Behind the facade of a higher cause, these forces hold sway over any godless movement, whose roots are deeper than its claims to higher ideals, human rights, or “power to the people.” It is interesting to note, that as a result of the Bubonic plague of the 14th Century in Europe, “some historians believe that society subsequently became more violent as the mass mortality rate cheapened life and thus increased warfare, crime, popular revolt, waves of flagellants, and persecution” (Wikipedia). As far as I know, excepting self-flagellation, this seems to ring true today, in the face of COVID-19. “If we do not learn from the past, history will repeat itself.”

Am I overconcerned with the state of affairs in the world, and, more specifically, in America today? Others are apparently even more concerned. “In a normal month [Nefesh B’Nefesh] receives several hundred to a few thousand calls,” yet, this past June the Jewish organisation that promotes aliyah from the U.S. to Israel received 25,000 calls (VosIzNeias). For myself, I would only take that step, if and when I would hear the call from H’Shem, as has been mentioned by several fellow Jews in the not so recent past, concerning intuition from Above. Yet, the call to teshuvah, in and of itself, is primary; and, may be viewed the in light Hillel’s adage, “It’s not where you are, but how you are.” And, “if not now, when.”

“And thou shalt bethink thyself among the nations, whither the L-RD thy G-d hath driven thee, and shalt return unto the L-RD thy G-d.”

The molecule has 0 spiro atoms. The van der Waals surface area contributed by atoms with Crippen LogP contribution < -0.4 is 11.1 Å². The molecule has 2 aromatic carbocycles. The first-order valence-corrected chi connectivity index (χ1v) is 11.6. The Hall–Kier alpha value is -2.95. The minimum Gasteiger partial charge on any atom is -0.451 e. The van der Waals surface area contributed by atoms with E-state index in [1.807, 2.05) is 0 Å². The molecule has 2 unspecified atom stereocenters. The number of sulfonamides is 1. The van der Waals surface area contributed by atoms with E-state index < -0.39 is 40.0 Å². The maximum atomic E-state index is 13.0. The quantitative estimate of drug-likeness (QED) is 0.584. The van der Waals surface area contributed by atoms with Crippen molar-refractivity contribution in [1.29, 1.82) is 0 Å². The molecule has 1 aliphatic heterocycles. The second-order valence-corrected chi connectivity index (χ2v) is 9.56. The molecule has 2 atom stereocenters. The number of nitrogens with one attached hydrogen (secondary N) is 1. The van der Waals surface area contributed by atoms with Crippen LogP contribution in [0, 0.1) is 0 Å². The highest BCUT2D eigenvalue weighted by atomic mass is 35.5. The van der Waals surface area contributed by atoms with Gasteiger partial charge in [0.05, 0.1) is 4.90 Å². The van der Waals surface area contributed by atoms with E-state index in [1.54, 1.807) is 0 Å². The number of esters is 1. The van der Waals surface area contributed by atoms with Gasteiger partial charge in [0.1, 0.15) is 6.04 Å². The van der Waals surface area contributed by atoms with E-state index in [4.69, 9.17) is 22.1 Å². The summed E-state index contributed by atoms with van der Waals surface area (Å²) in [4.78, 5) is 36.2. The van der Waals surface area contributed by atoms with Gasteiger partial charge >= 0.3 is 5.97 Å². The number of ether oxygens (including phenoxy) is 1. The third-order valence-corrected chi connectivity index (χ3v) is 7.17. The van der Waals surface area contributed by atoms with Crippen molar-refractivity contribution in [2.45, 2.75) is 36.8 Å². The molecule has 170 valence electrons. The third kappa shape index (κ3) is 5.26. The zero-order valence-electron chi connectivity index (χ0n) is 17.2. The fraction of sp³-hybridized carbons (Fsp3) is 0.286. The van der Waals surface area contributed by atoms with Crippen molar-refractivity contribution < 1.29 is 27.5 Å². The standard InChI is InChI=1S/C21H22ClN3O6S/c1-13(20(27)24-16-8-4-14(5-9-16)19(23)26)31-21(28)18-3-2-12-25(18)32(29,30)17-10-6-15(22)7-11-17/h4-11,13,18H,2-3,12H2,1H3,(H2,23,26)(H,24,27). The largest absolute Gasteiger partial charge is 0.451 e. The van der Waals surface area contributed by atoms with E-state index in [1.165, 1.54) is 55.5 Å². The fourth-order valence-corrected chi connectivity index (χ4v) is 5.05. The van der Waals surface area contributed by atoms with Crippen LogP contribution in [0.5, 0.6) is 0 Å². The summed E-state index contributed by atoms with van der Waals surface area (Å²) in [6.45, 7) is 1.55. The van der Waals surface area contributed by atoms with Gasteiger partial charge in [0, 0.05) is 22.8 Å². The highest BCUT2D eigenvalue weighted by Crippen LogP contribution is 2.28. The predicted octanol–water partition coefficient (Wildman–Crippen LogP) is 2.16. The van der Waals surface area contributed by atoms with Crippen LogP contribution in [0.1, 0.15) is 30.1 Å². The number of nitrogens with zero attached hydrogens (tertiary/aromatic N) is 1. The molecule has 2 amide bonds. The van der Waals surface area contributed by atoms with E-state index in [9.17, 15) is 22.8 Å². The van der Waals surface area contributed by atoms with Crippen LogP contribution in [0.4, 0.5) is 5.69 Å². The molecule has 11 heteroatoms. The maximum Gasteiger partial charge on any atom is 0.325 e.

– Deuteronomy 30:1-2, JPS 1917 Tanach

Reflections: A Balancing Act

B”H

When our environs do not bring us peace and contentment, what is the proper course of action? Where is the remedy to be found? I believe that within the midst of our nisyanos (troubles), G-d must be sought out for solace; otherwise, our peace of mind would be relative – dependent upon ever changing circumstances. What other resource is as potent as the Omnipotent?

There is a maxim, expressed in various forms, that happiness is to be found within ourselves. Yet, I prefer to reframe this adage, “true contentment is found within our connection to G-d.” This becomes more apparent, considering the overall inability of anyone to remain completely stable, having a disposition of equanimity towards all things, in every situation.

At least, I can certainly speak for myself, inasmuch that it is not within my own power to be the cool, calm, and collected kind of person that I once used to be. Hence, I seek out G-d in every moment, in order to connect with His higher wisdom. I also seek out lesser means, such as good music to comfort the soul, journaling to express my emotions and inner feelings about this, that, and the other in life; and, additionally, I make sure to exercise, in order to work out the stress that manifests in my body.

My own personal discontent with certain circumstances in my life, may only be a reflection of my spiritual impoverishment. Perhaps, in the past, before my religious, aka, “spiritual journey” began, I may have been more content with worldly endeavors and creature comforts. Yet, as is demonstrated by Moshe’s own personal encounter with G-d, as well as other scriptural narratives, the way to ruchnius (spirituality) is opposed to gashmius (materiality), despite any attempt to reconcile the two; otherwise, the endeavor is compromised, and the soul remains in stasis, along with the status quo.